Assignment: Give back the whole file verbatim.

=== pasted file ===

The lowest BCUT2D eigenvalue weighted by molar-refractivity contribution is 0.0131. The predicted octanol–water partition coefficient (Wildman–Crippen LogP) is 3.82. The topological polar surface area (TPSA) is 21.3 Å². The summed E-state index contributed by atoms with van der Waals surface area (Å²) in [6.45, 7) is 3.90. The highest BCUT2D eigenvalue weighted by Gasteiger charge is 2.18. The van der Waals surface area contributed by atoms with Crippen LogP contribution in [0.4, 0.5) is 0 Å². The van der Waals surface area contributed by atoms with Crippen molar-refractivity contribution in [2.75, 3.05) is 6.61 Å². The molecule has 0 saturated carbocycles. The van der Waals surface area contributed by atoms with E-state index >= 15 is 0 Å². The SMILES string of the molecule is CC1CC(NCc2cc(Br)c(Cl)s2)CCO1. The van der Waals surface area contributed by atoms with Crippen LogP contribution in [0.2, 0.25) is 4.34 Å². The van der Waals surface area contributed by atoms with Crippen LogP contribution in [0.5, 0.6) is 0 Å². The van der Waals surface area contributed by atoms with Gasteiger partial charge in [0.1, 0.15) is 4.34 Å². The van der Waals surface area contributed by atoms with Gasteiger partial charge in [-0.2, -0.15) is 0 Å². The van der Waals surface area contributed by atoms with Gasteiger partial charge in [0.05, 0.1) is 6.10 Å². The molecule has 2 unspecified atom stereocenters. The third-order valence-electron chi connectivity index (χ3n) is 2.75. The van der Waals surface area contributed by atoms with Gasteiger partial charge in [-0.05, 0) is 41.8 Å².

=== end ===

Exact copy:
The lowest BCUT2D eigenvalue weighted by molar-refractivity contribution is 0.0131. The predicted octanol–water partition coefficient (Wildman–Crippen LogP) is 3.82. The topological polar surface area (TPSA) is 21.3 Å². The summed E-state index contributed by atoms with van der Waals surface area (Å²) in [6.45, 7) is 3.90. The highest BCUT2D eigenvalue weighted by Gasteiger charge is 2.18. The van der Waals surface area contributed by atoms with Crippen LogP contribution in [0.4, 0.5) is 0 Å². The van der Waals surface area contributed by atoms with Crippen molar-refractivity contribution in [2.75, 3.05) is 6.61 Å². The molecule has 0 saturated carbocycles. The van der Waals surface area contributed by atoms with E-state index >= 15 is 0 Å². The SMILES string of the molecule is CC1CC(NCc2cc(Br)c(Cl)s2)CCO1. The van der Waals surface area contributed by atoms with Crippen LogP contribution in [0.2, 0.25) is 4.34 Å². The van der Waals surface area contributed by atoms with Crippen LogP contribution in [0.5, 0.6) is 0 Å². The van der Waals surface area contributed by atoms with Gasteiger partial charge in [0.1, 0.15) is 4.34 Å². The van der Waals surface area contributed by atoms with Gasteiger partial charge in [-0.2, -0.15) is 0 Å². The van der Waals surface area contributed by atoms with Gasteiger partial charge in [0.05, 0.1) is 6.10 Å². The molecule has 2 unspecified atom stereocenters. The third-order valence-electron chi connectivity index (χ3n) is 2.75. The van der Waals surface area contributed by atoms with Gasteiger partial charge in [-0.05, 0) is 41.8 Å².